Philadelphia, 21st Mar. 1796
My dear Nelly,
In one respect, I have complied fully with my promise to you,
in another I have deviated from it in a small degree. I have given
you letter for letter, but not with the promptitude I intended;
your last of the 29th ult. having lain by me several days unacknowledged.
This, however might reasonably have been expected from the multiplicity
of my business.
Your letter, the receipt of which I am now acknowledging, is
written correctly, and in fair characters; which is an evidence
that you command, when you please, a fair hand. Possessed of these
advantages, it will be your own fault if you do not avail yourself
of them: and attention being paid to the choice of your subjects,
you can have nothing to fear from the malignancy of criticism,
as your ideas are lively, and your descriptions agreeable. Your
sentences are pretty well pointed; but you do not as is proper
begin a new paragraph when you change your subject. Attend to
these hints and you will deserve more credit from a few lines
well adjusted and written in a fair hand, then for a whole sheet
scribbled over as if to fill or <missing text> the
bottom of the paper, was the principal <missing text>
or design of the letter.
I make these remarks not from your letter to me, but
because many of those to your Grandmama appear to have been written
in too much haste; and because this is the time to form your character,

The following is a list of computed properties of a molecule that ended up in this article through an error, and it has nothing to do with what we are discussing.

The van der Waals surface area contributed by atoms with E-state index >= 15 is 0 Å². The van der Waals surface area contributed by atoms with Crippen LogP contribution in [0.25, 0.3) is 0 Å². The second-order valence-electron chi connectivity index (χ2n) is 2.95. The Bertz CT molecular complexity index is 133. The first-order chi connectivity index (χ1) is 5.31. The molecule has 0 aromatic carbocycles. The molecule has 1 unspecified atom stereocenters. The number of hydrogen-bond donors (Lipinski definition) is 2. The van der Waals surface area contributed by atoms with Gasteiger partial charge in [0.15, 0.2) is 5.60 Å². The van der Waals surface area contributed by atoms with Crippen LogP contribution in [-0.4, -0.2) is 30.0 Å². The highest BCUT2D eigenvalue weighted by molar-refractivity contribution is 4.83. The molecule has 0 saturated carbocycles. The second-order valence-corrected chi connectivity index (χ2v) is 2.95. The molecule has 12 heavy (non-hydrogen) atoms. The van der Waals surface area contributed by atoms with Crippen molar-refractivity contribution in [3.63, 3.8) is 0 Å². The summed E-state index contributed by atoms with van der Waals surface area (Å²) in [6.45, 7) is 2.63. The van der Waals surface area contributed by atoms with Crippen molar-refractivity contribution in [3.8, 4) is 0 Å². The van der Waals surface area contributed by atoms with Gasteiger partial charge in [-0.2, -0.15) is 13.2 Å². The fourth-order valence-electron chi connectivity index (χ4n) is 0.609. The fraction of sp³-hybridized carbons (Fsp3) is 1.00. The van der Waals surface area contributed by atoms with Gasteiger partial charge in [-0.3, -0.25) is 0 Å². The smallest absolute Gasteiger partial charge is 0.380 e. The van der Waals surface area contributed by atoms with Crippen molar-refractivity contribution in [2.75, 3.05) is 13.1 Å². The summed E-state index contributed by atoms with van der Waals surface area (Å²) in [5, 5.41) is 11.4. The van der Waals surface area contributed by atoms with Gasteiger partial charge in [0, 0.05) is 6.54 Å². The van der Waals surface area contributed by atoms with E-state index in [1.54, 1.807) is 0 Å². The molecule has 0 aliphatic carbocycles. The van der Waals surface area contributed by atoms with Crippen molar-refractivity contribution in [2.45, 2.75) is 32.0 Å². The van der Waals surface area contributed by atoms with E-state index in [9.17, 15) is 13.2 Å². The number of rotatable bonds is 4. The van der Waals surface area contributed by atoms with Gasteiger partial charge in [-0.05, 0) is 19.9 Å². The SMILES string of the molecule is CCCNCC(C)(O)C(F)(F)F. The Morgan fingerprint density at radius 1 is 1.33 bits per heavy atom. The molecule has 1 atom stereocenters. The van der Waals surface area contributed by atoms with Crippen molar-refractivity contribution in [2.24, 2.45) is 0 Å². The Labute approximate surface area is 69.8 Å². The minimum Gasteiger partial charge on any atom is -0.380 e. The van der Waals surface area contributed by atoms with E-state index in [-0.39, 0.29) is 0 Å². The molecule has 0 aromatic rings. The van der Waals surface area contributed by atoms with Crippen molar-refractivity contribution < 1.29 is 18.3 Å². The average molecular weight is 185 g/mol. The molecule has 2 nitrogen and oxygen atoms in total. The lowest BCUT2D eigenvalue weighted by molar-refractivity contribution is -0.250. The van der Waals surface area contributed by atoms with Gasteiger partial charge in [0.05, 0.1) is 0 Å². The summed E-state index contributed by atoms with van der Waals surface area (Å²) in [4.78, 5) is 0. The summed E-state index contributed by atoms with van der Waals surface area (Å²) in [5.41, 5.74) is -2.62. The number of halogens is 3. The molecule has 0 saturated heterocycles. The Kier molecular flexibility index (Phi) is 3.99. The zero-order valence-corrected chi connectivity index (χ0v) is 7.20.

improve your diction.
This much by way of advice and admonition. Let me touch
a little now, on your George Town Ball; and happy, thrice happy,
for the fair who were assembled on the occasion, that there was
a man to spare; for had there been seventy nine Ladies & only
seventy eight Gentlemen, there might, in the course of the evening,
have been some disorder among the caps; notwithstanding the apathy
which one of the company entertains for the "youth of the
present day, and her determination never to give herself
a moments uneasiness on account of any of them." A hint here;
men & women feel the same inclinations towards each other now
that they always have done, and which they will continue to do
until there is a new order of things. And you, as others
have done, may find perhaps, that the passions of your sex are
easier roused than allayed. Do not therefore boast too soon, nor
too strongly, of your insensibility to, or resistance of its powers.
In the composition of the human frame there is a good deal of
inflaminable matter; however dormant it may be for a while, and,
like an intimate acquaintance of yours, when the torch is put
to it, that which is within you may burst into a blaze; for which
reason, and especially too, as I have entered on the chapter of
advices I will read you a lecture drawn from this text.
Love is said to be an involuntary passion and it is therefore
contended that it cannot be resisted. This is true, in part only;
for like all things else when nourished and supplied plentifully
with [aliment,] it is rapid in its progress; but let these be
withdrawn and it may be stifled in its birth or much stunted in